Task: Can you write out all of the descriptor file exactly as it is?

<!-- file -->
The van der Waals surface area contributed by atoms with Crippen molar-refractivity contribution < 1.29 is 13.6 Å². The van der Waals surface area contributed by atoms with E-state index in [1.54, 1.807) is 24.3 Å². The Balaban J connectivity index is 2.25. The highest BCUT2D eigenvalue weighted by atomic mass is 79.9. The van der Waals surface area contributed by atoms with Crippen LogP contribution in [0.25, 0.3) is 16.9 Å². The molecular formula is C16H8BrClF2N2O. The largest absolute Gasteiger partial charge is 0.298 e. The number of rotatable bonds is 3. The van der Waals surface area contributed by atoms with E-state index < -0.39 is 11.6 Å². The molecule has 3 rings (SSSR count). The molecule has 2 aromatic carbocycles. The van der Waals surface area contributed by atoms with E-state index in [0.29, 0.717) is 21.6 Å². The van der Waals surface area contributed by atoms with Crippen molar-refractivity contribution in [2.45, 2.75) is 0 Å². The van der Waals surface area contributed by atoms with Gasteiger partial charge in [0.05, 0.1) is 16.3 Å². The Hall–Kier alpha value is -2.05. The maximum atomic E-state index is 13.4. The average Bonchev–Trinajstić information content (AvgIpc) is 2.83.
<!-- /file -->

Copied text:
The van der Waals surface area contributed by atoms with Crippen molar-refractivity contribution < 1.29 is 13.6 Å². The van der Waals surface area contributed by atoms with E-state index in [1.54, 1.807) is 24.3 Å². The Balaban J connectivity index is 2.25. The highest BCUT2D eigenvalue weighted by atomic mass is 79.9. The van der Waals surface area contributed by atoms with Crippen LogP contribution in [0.25, 0.3) is 16.9 Å². The molecular formula is C16H8BrClF2N2O. The largest absolute Gasteiger partial charge is 0.298 e. The number of rotatable bonds is 3. The van der Waals surface area contributed by atoms with E-state index < -0.39 is 11.6 Å². The molecule has 3 rings (SSSR count). The molecule has 2 aromatic carbocycles. The van der Waals surface area contributed by atoms with E-state index in [0.29, 0.717) is 21.6 Å². The van der Waals surface area contributed by atoms with Crippen molar-refractivity contribution in [2.45, 2.75) is 0 Å². The van der Waals surface area contributed by atoms with Gasteiger partial charge in [0.05, 0.1) is 16.3 Å². The Hall–Kier alpha value is -2.05. The maximum atomic E-state index is 13.4. The average Bonchev–Trinajstić information content (AvgIpc) is 2.83.